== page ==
After a few days in Dar Es Salaam we were ready to escape the hustle and bustle of the city. Our next stop would be an escape to Zanzibar Island, the birthplace of Freddy Mercury. The trip is normally a two hour ferry ride from the coast of Tanzania. Elias again over extended his hospitality to us by offering the three of us travelers (us and Chris) a ride to the ferry with our big bags. This was both a time and money saver for us which we were extremely grateful for, as it would have been an absolute nightmare to try to take the local minibuses two hours into town with our bags, and rather pricey to take a taxi. Elias and his family had definitely gone above and beyond in many ways and we couldn’t be more thankful.
Once we arrived at the ferry terminal we soon discovered the 12pm ferry (which was half the price of the others) was not running that day because of technical issues with the boat. This left us now as an open target for the many touts that tried to pull us into their specific offices for tickets where they would factor in a ‘finders fee’ for themselves in the price we would pay for the ferry. While Ben and Chris followed one man into a small office, Amanda called our long lost Argentinian friend Alejandro (who was also supposed to take the 12pm ferry) to see what his current plan was. She then tried to chase down the guys in order to bring them to Alejandro. Instead what she ran into was the biggest surprise of the trip for her so far. Her former co-worker and good friend James was standing right next to them – apparently he was on his way to Zanzibar as well. It was probably one of the last people she would have ever expected to run into in Africa. Eventually after some bargaining the four of us now boarded the ferry, and entered the first class area – as we were not allowed to buy the normal price ticket as mzungus – which ended up being the same one Alejandro was on as well. As a group of five we sailed across the small stretch of Indian ocean to the island – with absolutely no plans, expectations, and ready for an awesome week ahead of us.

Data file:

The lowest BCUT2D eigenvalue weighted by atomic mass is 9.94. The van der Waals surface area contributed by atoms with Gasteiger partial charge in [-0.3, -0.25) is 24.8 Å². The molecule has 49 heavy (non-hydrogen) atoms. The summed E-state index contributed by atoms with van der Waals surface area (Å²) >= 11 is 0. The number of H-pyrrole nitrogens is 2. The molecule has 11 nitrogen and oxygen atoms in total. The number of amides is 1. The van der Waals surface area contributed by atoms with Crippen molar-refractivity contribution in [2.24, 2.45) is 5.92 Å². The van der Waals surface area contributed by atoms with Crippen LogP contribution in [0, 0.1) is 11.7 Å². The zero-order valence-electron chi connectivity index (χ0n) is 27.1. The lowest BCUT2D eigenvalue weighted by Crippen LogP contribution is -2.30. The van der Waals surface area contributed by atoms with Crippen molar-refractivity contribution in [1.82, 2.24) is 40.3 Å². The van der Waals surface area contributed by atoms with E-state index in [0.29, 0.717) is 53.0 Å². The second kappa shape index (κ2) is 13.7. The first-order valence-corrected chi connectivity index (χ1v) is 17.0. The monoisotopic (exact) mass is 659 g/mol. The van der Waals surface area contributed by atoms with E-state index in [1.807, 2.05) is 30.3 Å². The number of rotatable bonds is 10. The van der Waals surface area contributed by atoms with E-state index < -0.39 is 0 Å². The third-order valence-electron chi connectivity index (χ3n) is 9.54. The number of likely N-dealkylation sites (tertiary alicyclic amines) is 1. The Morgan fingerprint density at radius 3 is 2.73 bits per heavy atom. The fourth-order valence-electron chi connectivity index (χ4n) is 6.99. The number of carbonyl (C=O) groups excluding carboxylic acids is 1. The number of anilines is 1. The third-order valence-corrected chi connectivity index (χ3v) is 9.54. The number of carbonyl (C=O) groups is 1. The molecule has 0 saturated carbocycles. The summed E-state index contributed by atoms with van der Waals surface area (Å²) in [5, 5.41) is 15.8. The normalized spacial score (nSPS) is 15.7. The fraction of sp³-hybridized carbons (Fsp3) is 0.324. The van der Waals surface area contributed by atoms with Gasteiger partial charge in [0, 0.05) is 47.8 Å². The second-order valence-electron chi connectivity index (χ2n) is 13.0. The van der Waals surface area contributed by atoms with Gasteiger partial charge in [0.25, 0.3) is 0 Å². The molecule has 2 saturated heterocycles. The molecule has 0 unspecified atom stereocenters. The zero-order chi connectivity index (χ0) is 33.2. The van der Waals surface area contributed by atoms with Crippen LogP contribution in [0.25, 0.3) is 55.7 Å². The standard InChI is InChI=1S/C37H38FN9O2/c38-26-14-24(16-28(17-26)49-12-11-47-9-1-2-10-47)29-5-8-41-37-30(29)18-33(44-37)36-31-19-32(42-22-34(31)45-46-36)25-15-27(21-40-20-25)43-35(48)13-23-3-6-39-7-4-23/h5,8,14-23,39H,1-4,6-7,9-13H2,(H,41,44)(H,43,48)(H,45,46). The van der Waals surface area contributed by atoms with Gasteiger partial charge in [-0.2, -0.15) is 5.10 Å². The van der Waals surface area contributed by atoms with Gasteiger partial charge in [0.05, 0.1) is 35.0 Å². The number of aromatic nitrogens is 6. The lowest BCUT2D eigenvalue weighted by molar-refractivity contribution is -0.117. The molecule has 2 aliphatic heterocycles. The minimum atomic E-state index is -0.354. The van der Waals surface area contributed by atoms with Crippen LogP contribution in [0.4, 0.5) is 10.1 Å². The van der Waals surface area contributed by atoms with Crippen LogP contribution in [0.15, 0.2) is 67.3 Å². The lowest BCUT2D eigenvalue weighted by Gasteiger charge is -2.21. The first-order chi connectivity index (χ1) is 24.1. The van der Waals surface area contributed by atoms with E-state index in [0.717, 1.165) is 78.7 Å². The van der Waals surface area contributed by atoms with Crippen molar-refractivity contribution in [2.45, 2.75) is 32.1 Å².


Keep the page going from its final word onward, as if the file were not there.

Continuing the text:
After de-boarding the ferry and going through customs… again (we really never understood why we had to do this since it was still Tanzania and even the paperwork we filled in said Tanzania), we escaped the madness of the ferry port and chilled in Forodhani Gardens. We were told that this park was ‘the place to be’ at night and also the location of one of the well known Stonestown food markets. From this point Alejandro departed us for the other side of the island and we headed into the heart of the town to find a place to stay for the night. After looking at a couple of places we ended up at Manch Lodge. This space was a pretty chill open area and actually had wifi (even if it was slow) which was a huge bonus. Together as four we had a nice cozy room that came with breakfast the next morning. Our lodge was located next to Jaws Corner, which was always bustling with locals playing a domino like game and drinking fresh cups of coffee or tea served out of pots on the street. It was supposedly the best coffee spot on the island – right in our backyard.
That evening we strolled through the small streets that in many ways reminded us of the allies in souks in the Middle East. Primarily in the sense of them being narrow and a complete maze. This was somewhat fitting since the island of Zanzibar is 99% Muslim. It is thought that Zanzibar was used as a stopping point for Persians working in trade between India, Asia, and Africa prior to the 1700’s, which accounts for much of its Arabic influence.